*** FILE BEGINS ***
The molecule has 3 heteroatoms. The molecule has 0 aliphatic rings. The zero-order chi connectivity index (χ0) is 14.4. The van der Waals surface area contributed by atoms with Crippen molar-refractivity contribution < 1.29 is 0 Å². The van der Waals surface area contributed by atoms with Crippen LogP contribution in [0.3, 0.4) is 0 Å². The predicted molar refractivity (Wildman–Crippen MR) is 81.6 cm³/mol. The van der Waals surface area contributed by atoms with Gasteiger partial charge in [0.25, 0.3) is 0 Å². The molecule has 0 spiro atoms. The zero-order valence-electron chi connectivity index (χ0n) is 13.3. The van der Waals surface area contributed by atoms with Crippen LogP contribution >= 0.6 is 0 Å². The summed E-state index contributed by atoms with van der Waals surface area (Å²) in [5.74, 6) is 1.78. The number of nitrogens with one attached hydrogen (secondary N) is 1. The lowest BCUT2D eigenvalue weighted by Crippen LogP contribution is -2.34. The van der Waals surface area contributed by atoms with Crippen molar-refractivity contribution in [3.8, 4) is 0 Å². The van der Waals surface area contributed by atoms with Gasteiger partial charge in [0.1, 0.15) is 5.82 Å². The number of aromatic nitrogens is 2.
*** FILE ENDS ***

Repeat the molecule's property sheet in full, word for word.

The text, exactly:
The molecule has 3 heteroatoms. The molecule has 0 aliphatic rings. The zero-order chi connectivity index (χ0) is 14.4. The van der Waals surface area contributed by atoms with Crippen molar-refractivity contribution < 1.29 is 0 Å². The van der Waals surface area contributed by atoms with Crippen LogP contribution in [0.3, 0.4) is 0 Å². The predicted molar refractivity (Wildman–Crippen MR) is 81.6 cm³/mol. The van der Waals surface area contributed by atoms with Gasteiger partial charge in [0.25, 0.3) is 0 Å². The molecule has 0 spiro atoms. The zero-order valence-electron chi connectivity index (χ0n) is 13.3. The van der Waals surface area contributed by atoms with Crippen LogP contribution >= 0.6 is 0 Å². The summed E-state index contributed by atoms with van der Waals surface area (Å²) in [5.74, 6) is 1.78. The number of nitrogens with one attached hydrogen (secondary N) is 1. The lowest BCUT2D eigenvalue weighted by Crippen LogP contribution is -2.34. The van der Waals surface area contributed by atoms with Crippen molar-refractivity contribution in [3.8, 4) is 0 Å². The van der Waals surface area contributed by atoms with Gasteiger partial charge in [0.1, 0.15) is 5.82 Å². The number of aromatic nitrogens is 2.